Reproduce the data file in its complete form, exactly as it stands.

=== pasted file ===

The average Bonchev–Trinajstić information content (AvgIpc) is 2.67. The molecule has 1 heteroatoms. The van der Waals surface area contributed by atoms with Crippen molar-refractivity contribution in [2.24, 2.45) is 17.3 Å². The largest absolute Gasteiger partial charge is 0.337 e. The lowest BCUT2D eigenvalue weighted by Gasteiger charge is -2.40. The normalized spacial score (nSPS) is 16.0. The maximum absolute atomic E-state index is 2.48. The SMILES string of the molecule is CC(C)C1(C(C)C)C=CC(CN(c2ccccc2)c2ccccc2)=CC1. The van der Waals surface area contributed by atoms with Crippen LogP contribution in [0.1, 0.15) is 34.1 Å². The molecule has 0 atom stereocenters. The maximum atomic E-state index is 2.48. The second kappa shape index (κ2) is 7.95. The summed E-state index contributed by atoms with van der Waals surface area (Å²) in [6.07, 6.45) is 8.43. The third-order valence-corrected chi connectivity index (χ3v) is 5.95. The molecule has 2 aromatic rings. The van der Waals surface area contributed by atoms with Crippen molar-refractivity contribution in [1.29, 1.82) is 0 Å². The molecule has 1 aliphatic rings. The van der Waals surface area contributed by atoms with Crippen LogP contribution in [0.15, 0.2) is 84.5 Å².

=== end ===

The average Bonchev–Trinajstić information content (AvgIpc) is 2.67. The molecule has 1 heteroatoms. The van der Waals surface area contributed by atoms with Crippen molar-refractivity contribution in [2.24, 2.45) is 17.3 Å². The largest absolute Gasteiger partial charge is 0.337 e. The lowest BCUT2D eigenvalue weighted by Gasteiger charge is -2.40. The normalized spacial score (nSPS) is 16.0. The maximum absolute atomic E-state index is 2.48. The SMILES string of the molecule is CC(C)C1(C(C)C)C=CC(CN(c2ccccc2)c2ccccc2)=CC1. The van der Waals surface area contributed by atoms with Crippen LogP contribution in [0.1, 0.15) is 34.1 Å². The molecule has 0 atom stereocenters. The maximum atomic E-state index is 2.48. The second kappa shape index (κ2) is 7.95. The summed E-state index contributed by atoms with van der Waals surface area (Å²) in [6.07, 6.45) is 8.43. The third-order valence-corrected chi connectivity index (χ3v) is 5.95. The molecule has 2 aromatic rings. The van der Waals surface area contributed by atoms with Crippen molar-refractivity contribution in [1.29, 1.82) is 0 Å². The molecule has 1 aliphatic rings. The van der Waals surface area contributed by atoms with Crippen LogP contribution in [0.15, 0.2) is 84.5 Å².